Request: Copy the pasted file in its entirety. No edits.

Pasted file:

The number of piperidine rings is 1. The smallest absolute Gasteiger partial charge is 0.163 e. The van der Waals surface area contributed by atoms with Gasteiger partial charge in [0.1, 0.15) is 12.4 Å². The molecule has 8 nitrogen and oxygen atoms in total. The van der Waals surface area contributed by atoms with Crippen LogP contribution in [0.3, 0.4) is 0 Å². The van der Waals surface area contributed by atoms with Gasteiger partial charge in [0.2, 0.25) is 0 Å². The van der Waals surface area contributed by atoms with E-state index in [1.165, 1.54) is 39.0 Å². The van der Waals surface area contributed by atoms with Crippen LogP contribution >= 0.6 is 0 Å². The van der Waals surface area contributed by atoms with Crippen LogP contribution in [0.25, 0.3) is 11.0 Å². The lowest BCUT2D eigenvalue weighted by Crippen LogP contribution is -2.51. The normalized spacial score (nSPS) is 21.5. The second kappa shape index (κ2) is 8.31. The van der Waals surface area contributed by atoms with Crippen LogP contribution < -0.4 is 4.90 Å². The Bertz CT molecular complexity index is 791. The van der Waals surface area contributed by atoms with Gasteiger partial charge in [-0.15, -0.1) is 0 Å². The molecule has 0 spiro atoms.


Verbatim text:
The number of piperidine rings is 1. The smallest absolute Gasteiger partial charge is 0.163 e. The van der Waals surface area contributed by atoms with Gasteiger partial charge in [0.1, 0.15) is 12.4 Å². The molecule has 8 nitrogen and oxygen atoms in total. The van der Waals surface area contributed by atoms with Crippen LogP contribution in [0.3, 0.4) is 0 Å². The van der Waals surface area contributed by atoms with Gasteiger partial charge in [0.2, 0.25) is 0 Å². The van der Waals surface area contributed by atoms with E-state index in [1.165, 1.54) is 39.0 Å². The van der Waals surface area contributed by atoms with Crippen LogP contribution >= 0.6 is 0 Å². The van der Waals surface area contributed by atoms with Crippen LogP contribution in [0.25, 0.3) is 11.0 Å². The lowest BCUT2D eigenvalue weighted by Crippen LogP contribution is -2.51. The normalized spacial score (nSPS) is 21.5. The second kappa shape index (κ2) is 8.31. The van der Waals surface area contributed by atoms with Crippen LogP contribution < -0.4 is 4.90 Å². The Bertz CT molecular complexity index is 791. The van der Waals surface area contributed by atoms with Gasteiger partial charge in [-0.15, -0.1) is 0 Å². The molecule has 0 spiro atoms.